A number of different fining agents are used depending on the type of wine to which they are being applied. Brace yourself because some are downright weird. A common fining agent is gelatin. It is most commonly used to reduce the level of astringency and bitterness in the press fraction of red wines. Another agent used for this purpose is egg whites. Yes, egg whites which contain the protein albumen can be directly added to the wine through the inlet of a circulating pump, but more typically the egg whites come as commercial preparations in a powdered form. Skim milk is a fining agent that is used to remove the bitterness and hardness of white wines and sherries. The active protein in skim milk is called casein. Other casein products are also used to fine the bitterness out of white wines. Two other agents are worth mentioning. Isinglass which is prepared from the swim bladders of certain fish is perhaps the 'Rolls Royce' of fining agents. The primary protein found in this agent is collagen. It is used to fine white wines, but unlike casein does not strip the wine of colour. It also produces small amounts of lees (the bits that fall to the bottom when the fining agent and phenolic precipitate) than other fining agents which means that there is more finished wine and less waste. Lastly, a commonly used agent used to fine white juices and wines is polyvinyl-polypyrrolidone or PVPP. This agent is a synthesised long chain polymer that acts like a natural protein. It is insoluble in wine and as such is mixed in, 'does its job', after which it falls to the bottom of the wine tank. In bigger wineries and breweries (where it is also used), it is often recovered and used again.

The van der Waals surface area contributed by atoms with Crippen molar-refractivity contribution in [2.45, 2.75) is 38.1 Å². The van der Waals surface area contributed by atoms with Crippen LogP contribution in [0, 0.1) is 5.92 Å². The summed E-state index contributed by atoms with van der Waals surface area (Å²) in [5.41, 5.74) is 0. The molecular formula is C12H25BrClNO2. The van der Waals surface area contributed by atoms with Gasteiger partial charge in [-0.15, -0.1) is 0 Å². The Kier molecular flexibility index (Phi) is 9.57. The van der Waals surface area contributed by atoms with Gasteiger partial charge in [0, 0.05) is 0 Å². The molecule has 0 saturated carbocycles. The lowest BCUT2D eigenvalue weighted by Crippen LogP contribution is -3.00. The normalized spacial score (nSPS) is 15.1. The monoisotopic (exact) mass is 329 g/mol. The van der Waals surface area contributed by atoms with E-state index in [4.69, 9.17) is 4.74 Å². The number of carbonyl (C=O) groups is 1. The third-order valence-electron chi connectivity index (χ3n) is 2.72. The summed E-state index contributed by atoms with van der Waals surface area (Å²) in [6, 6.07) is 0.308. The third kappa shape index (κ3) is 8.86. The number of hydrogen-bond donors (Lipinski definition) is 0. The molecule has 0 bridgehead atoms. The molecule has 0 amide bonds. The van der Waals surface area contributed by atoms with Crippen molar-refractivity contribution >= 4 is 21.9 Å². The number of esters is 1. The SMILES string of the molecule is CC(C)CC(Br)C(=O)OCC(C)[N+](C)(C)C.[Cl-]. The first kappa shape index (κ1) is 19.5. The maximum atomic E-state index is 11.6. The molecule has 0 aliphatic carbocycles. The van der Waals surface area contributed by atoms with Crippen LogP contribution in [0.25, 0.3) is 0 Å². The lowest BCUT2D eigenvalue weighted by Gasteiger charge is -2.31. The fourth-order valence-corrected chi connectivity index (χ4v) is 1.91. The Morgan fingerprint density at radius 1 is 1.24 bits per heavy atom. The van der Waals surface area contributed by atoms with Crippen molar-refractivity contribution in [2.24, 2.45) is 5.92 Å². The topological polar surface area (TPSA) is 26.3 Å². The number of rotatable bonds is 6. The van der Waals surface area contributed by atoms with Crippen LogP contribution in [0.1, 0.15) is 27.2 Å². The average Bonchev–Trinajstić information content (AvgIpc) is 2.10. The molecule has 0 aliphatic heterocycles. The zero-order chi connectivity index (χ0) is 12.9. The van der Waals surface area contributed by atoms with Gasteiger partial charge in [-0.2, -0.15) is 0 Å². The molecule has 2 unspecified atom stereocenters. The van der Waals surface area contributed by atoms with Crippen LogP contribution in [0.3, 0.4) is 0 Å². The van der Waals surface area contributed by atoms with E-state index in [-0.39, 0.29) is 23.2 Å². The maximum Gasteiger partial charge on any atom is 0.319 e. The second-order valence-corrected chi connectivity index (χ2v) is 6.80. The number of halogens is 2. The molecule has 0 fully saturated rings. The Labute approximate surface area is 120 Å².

Other non proteinaceous fining agents exist, and are used for very specific purposes. For example activated carbon is sometimes used to strip the colour out of Pinot noir juices that are used for sparkling wine production. In an ideal world, the Pinot grapes should be so carefully pressed that the resulting juice contains so little colour that the juice can be fermented directly into base wine. However, in cases where the production of an inexpensive sparkling wine is the winemaking objective, one strategy that can be used is to press for quantity, which typically results in an overly coloured juice. Carbon is then used to decolorise the juice so that the resulting sparkling wine does not have a pink hue. Sure, wines made in this way are of lower quality, but then, there is a market demand for reasonable quality budget priced sparklers.

However no fining agent is 100% specific in what it does. As well as fining out phenolics they also typically take out some aroma and flavour. Some fining agents are more flavour hungry than others, and factors such as this will determine a winemakers choice of agent. As a general principle though, regardless of agent selected, winemakers will use as little as they need to produce the quality of wine that is required. And in case you are wondering if that wine you are drinking contains bits of fish swim bladder or the like, well I suppose technically it does. But the quantities are minute, and the use of the natural clay bentonite (see the previous issue of the Wine Tutor) further assists in the removal of any traces of these fining agents.